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Coronavirus

Israel sharing surplus COVID-19 vaccines with Palestinians, Honduras, Czech Republic

Published: Updated:

Israel said on Tuesday it was giving small amounts of surplus COVID-19 vaccines to Palestinian-run territories as well as to several countries.

Prime Minister Benjamin Netanyahu did not name which countries in a statement announcing the move.

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But the government of Honduras - which said last year it intended to move its Israel embassy to Jerusalem - said it was expecting 5,000 doses from Israel. The country has yet to receive any doses.

The Czech Republic said it had received a small Israeli shipment. The country in December said it would add a diplomatic presence to its Jerusalem office, a move short of opening a full embassy in the city.

Israel has been importing Pfizer-BioNTech and Moderna Inc vaccines. It has administered at least one Pfizer dose to almost 50 percent of its 9 million population in one of the world’s swiftest campaigns.

This month the Palestinians received an initial shipment of Moderna doses from Israel, helping kick off a limited vaccination program in the Israeli-occupied West Bank and Gaza.

While Israel has been vaccinating Palestinians in East Jerusalem, it had come under foreign criticism for not extending its campaign to the other Palestinian areas.

The vaccines due for Honduras will be administered to health workers at risk of exposure, and a Honduran Air Force plane is in Israel to transport them, government spokesman Carlos Madero said.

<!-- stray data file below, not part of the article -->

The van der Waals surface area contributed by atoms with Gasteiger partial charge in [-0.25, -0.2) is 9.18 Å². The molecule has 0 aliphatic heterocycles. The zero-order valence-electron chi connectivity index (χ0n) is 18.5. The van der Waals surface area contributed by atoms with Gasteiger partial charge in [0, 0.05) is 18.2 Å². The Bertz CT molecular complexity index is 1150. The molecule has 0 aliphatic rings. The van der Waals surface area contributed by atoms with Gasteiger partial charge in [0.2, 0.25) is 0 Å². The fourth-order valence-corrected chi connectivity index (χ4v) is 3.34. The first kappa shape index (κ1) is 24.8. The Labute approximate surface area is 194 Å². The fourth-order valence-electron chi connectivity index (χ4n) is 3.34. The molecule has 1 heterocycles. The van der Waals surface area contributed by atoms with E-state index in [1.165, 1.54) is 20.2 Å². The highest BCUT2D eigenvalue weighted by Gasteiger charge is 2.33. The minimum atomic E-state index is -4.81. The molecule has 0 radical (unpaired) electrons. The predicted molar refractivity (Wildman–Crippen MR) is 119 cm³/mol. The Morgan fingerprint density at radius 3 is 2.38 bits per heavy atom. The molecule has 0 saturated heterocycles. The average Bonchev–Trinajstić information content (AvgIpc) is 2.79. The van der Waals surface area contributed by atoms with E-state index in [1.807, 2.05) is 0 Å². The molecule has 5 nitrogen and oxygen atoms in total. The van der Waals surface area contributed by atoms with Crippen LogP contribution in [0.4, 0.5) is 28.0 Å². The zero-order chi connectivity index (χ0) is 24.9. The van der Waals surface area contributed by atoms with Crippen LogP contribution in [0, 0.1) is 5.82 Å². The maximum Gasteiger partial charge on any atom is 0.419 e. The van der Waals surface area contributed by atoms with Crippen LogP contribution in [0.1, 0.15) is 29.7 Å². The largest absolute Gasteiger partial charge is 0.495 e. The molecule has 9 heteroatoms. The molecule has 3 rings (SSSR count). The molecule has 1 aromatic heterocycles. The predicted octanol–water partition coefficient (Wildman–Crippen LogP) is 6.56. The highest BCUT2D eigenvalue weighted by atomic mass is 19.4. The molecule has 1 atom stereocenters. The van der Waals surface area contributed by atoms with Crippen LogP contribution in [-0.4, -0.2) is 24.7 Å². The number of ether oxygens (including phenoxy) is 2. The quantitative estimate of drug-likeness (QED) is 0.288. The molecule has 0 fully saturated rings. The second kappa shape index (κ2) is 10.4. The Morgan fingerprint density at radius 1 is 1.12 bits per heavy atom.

The Central American country last year followed the United States in signaling its intention to move its embassy in Israel to Jerusalem, a diplomatic gain for Israel.

Israel regards all of Jerusalem as its capital, although that is not recognized by most countries. Palestinians seek East Jerusalem, which Israel captured along with the West Bank and Gaza in the 1967 Middle East War, as the capital of a future independent state.

The Czech Republic has received several thousand Moderna doses from Israel, Czech Foreign Minister Tomas Petricek told reporters on Tuesday.

The donation comes after the European Union country’s president and premier sent letters to Israel requesting vaccine help.

Some of Netanyahu’s competitors in a March 23 election criticized the donations, saying the premier did not consult with the public or even his own cabinet before making them.

Netanyahu “thinks he is running a kingdom and not a state. Such a move requires discussion and approval,” Benny Gantz, Netanyahu’s centrist coalition partner and now election competitor, wrote on Twitter.

In an interview with Israel’s Army Radio, Finance Minister Israel Katz, a member of Netanyahu’s right-wing Likud party, said he was unaware of the donations.

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